they had created underground. We headed back to the eastern bank and to the Karnak Temple, another amazing temple. This one had the largest Hypostyle Hall, a giant room with columns that are massive. All of these sights are indescribable because of their size and detail. You can only wonder how they possible created them without modern technology. In the evening, we went out on a fellucca on the Nile. A fellucca is a Nile sailing boat. We went out at sunset, but unfortunately there wasn’t much wind and we ended up paddling around. We of course thought of you Mom and Dad.
Costs in Egypt
In Luxor we stayed at a hotel that cost $3 Cdn/night – the cheapest we had paid yet. As you can see, we have become quite good at doing our laundry in the sink. In Egypt, they use the Egptian pound (LE) and the exchange rate is 5 LE = 1 CDN. The bills here are very well used and smaller bills are coveted because they are useful for baksheesh. Baksheesh is like tipping but on a whole new scale. Egyptians will want baksheesh for doing the littlest deed like opening a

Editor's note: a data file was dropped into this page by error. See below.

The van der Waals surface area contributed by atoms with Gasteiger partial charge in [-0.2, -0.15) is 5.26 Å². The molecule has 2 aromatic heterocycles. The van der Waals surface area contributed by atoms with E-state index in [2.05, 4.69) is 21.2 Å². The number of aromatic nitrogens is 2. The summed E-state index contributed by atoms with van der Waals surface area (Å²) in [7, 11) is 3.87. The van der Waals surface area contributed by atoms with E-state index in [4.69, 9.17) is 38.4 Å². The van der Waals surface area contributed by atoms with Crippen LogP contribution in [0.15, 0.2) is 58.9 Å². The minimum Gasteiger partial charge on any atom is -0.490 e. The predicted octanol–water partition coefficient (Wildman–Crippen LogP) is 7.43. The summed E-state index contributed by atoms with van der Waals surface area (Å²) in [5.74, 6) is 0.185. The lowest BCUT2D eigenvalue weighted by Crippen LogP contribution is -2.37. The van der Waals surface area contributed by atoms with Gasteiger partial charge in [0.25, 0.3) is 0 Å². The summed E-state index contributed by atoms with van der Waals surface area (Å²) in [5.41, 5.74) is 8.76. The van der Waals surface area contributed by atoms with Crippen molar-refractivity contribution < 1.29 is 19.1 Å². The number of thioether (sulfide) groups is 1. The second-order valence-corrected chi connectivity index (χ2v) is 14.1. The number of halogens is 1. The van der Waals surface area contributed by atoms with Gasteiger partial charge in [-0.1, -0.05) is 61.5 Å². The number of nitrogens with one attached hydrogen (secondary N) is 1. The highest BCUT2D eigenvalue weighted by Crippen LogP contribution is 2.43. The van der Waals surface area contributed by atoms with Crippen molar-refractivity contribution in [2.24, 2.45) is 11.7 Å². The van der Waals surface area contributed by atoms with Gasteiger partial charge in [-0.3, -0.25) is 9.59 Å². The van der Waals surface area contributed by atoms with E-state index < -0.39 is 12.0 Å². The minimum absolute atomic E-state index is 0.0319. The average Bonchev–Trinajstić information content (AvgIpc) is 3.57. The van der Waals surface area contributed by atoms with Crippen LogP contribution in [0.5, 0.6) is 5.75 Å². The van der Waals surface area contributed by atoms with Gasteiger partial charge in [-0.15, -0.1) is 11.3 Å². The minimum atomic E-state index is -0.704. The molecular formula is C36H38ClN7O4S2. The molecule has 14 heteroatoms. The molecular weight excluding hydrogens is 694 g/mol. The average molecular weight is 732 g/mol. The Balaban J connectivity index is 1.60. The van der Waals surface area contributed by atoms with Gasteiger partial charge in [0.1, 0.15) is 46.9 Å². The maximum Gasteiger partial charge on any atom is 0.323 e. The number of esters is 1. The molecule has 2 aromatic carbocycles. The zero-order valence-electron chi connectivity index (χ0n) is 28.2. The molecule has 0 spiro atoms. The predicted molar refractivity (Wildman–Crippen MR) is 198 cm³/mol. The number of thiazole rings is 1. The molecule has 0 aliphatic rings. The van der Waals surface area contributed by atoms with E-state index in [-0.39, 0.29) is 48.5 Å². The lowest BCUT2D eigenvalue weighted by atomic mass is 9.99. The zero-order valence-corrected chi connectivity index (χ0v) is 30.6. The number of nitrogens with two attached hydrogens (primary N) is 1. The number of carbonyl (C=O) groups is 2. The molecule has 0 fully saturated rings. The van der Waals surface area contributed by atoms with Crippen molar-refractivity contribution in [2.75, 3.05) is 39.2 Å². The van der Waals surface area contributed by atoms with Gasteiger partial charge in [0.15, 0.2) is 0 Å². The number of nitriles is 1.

door. We have heard that Egptians make on average 150 LE/month ($25 CDN) and so they see tourists as being extremely wealthy (even us backpackers!). Here is a sampling of what we have found things to cost: (in Canadian) Large bottle of water – $0.40 Taxi Ride in Town – $1-2 McDonalds combo – $4 (this would be way too expensive for most Egyptians) Hotel – $3-12 Egpytian meal – $1-5 Entry fee to tourist sites – $4-8 Egypt is unique in that there is an official dual pricing policy for tourists and locals. At tourist sites and on buses and trains, tourists pay at least 10 times more than locals. Pricing is rarely displayed and you constantly have to negotiate the price of everything, from water to fruit to taxis. We have found that if we do not get the price we want, if we walk away, they will usually come running. Now that we have been here almost 2 weeks, we know what prices should be and have to laugh at some of the outlandish prices they first quote us – quadruple times what you should pay.
The Nile Cruise
We boarded our Nile Cruise